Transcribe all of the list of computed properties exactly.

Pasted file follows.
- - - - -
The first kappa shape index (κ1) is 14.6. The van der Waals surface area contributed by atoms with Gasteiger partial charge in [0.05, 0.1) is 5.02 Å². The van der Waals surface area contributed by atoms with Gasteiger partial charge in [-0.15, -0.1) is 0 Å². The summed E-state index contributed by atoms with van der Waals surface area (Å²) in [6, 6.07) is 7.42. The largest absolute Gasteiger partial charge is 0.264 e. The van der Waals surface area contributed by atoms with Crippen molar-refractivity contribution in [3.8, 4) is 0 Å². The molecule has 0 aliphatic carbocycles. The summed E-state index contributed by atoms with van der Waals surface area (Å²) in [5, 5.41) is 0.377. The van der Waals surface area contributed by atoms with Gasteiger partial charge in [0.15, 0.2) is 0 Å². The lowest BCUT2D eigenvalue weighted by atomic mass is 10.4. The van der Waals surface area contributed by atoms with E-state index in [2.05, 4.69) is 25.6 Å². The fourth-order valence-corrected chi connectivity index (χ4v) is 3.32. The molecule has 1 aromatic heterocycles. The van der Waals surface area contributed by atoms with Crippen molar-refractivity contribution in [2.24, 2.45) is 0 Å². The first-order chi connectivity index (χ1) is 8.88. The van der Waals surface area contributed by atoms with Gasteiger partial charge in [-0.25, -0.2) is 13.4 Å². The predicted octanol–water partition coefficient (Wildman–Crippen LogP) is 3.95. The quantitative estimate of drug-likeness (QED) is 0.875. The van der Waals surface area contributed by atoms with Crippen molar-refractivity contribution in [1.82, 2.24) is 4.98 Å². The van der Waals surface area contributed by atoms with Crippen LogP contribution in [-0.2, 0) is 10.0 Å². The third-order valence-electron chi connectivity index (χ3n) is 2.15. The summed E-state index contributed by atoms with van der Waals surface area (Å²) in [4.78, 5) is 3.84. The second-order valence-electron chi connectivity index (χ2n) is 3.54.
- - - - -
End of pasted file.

The first kappa shape index (κ1) is 14.6. The van der Waals surface area contributed by atoms with Gasteiger partial charge in [0.05, 0.1) is 5.02 Å². The van der Waals surface area contributed by atoms with Gasteiger partial charge in [-0.15, -0.1) is 0 Å². The summed E-state index contributed by atoms with van der Waals surface area (Å²) in [6, 6.07) is 7.42. The largest absolute Gasteiger partial charge is 0.264 e. The van der Waals surface area contributed by atoms with Crippen molar-refractivity contribution in [3.8, 4) is 0 Å². The molecule has 0 aliphatic carbocycles. The summed E-state index contributed by atoms with van der Waals surface area (Å²) in [5, 5.41) is 0.377. The van der Waals surface area contributed by atoms with Gasteiger partial charge in [0.15, 0.2) is 0 Å². The lowest BCUT2D eigenvalue weighted by atomic mass is 10.4. The van der Waals surface area contributed by atoms with E-state index in [2.05, 4.69) is 25.6 Å². The fourth-order valence-corrected chi connectivity index (χ4v) is 3.32. The molecule has 1 aromatic heterocycles. The van der Waals surface area contributed by atoms with Crippen molar-refractivity contribution in [2.24, 2.45) is 0 Å². The first-order chi connectivity index (χ1) is 8.88. The van der Waals surface area contributed by atoms with Gasteiger partial charge in [-0.25, -0.2) is 13.4 Å². The predicted octanol–water partition coefficient (Wildman–Crippen LogP) is 3.95. The quantitative estimate of drug-likeness (QED) is 0.875. The van der Waals surface area contributed by atoms with Crippen molar-refractivity contribution in [1.82, 2.24) is 4.98 Å². The van der Waals surface area contributed by atoms with Crippen LogP contribution in [-0.2, 0) is 10.0 Å². The third-order valence-electron chi connectivity index (χ3n) is 2.15. The summed E-state index contributed by atoms with van der Waals surface area (Å²) in [4.78, 5) is 3.84. The second-order valence-electron chi connectivity index (χ2n) is 3.54.